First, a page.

The changing nature of student engagement during a digital learning task


  • Paul Wiseman
  • Jason Lodge
  • Amaël Arguel
  • Gregor Kennedy



student engagement, digital tasks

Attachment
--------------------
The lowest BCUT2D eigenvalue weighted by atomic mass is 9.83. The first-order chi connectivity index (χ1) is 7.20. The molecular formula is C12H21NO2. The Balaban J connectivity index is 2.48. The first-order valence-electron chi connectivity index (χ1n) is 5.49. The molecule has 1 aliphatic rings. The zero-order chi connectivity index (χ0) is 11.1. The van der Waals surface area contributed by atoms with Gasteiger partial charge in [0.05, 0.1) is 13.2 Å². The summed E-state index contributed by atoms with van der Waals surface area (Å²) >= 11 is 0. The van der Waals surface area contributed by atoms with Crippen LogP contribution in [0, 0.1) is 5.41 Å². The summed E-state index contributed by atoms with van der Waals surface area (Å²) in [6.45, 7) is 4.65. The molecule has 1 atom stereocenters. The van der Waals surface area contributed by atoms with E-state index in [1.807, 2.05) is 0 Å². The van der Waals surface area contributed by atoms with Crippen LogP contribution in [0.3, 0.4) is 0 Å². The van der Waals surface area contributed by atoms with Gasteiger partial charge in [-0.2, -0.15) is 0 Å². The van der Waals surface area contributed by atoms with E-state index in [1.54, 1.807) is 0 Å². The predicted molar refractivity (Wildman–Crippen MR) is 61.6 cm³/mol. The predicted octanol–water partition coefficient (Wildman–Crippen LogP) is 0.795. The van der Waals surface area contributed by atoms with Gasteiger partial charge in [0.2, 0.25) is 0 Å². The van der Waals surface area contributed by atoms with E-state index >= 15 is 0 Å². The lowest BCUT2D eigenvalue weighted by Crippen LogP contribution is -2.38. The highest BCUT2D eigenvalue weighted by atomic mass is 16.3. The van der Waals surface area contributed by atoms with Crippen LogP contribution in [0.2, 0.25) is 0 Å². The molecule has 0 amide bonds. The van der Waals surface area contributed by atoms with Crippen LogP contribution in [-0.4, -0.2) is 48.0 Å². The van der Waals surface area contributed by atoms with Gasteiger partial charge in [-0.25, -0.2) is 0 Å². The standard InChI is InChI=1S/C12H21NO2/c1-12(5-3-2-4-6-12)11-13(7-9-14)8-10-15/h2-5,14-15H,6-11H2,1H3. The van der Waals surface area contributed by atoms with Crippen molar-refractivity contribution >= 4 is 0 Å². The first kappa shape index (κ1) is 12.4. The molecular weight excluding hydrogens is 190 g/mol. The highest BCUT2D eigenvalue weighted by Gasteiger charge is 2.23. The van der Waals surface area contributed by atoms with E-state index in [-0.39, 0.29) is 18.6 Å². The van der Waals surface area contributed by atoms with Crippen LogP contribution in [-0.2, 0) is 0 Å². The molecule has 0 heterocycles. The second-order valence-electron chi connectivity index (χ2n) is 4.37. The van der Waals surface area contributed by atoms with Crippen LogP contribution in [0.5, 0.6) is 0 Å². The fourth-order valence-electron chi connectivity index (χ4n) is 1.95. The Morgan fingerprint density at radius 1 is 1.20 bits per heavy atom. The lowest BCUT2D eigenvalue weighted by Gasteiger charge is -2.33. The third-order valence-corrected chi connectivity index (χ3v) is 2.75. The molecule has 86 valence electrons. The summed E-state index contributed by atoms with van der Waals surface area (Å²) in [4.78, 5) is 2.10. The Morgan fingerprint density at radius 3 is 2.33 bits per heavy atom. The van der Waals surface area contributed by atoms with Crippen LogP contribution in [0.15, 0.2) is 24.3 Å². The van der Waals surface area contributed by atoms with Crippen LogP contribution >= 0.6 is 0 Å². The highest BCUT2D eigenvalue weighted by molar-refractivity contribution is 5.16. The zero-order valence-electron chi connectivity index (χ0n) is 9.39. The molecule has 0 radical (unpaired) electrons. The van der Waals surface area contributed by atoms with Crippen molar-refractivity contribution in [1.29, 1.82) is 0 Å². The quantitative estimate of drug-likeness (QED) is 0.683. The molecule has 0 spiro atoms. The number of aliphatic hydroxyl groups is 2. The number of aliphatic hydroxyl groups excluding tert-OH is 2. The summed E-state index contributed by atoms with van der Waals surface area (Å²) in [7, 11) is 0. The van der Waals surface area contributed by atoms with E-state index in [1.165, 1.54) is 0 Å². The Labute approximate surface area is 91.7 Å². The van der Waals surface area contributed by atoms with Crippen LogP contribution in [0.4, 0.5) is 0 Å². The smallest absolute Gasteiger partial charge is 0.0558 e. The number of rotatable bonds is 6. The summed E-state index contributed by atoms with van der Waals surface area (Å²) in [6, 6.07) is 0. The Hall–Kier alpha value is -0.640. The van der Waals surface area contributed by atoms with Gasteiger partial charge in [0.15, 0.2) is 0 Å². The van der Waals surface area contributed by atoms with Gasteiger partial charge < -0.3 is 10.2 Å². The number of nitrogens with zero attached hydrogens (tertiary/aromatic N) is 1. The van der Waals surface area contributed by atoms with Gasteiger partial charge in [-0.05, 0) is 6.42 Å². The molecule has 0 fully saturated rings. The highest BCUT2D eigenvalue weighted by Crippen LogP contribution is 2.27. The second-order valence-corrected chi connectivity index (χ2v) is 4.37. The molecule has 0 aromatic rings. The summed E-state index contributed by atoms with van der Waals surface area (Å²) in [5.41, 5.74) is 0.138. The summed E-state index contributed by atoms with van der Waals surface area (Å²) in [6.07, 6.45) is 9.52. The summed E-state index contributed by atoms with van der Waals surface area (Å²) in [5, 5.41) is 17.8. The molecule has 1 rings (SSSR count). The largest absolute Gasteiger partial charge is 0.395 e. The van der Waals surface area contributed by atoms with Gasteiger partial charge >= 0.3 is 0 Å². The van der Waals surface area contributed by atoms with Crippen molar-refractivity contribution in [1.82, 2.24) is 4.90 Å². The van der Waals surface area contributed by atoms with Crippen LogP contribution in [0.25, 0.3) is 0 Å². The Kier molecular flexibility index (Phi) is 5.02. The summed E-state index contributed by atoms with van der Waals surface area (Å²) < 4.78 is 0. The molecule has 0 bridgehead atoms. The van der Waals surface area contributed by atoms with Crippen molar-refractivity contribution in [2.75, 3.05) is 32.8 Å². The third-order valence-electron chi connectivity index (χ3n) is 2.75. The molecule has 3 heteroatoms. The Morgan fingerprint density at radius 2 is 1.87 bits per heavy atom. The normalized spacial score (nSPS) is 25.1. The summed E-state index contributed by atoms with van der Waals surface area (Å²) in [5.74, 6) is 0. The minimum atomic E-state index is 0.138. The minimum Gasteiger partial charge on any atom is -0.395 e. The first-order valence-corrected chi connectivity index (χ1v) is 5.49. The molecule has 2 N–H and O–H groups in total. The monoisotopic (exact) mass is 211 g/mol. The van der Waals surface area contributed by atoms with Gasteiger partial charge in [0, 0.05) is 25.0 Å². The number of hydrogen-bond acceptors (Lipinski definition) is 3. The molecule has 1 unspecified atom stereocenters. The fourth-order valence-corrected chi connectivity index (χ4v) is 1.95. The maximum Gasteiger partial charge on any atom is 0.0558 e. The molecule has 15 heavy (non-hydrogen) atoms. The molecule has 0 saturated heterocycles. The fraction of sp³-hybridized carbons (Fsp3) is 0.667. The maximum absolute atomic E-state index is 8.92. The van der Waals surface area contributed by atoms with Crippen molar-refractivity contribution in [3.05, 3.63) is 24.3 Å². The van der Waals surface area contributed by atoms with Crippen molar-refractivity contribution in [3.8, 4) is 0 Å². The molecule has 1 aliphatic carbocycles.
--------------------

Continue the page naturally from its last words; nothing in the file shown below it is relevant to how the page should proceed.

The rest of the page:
The construct of student engagement has been useful in understanding students' motivation in digital learning environments where they are required to show increased autonomy and independence in learning. Increasing clarity around this construct has allowed researchers to more accurately describe the nature of student engagement and the context in which it is being investigated. At a task-level, psychological states of engagement have been shown to be beneficial for students' positive learning experience, and performance. Despite this, we still lack knowledge of how these engaged states unfold or sustain during a learning task. In this paper we report on a qualitative study that investigated undergraduate students' experiences of psychological states of engagement in a digital learning task. Findings revealed that the three dimensions of engagement - cognition, affect, and behaviour - changed in intensity, with students experiencing both times of engagement and of not being engaged through the course of a digital learning task.






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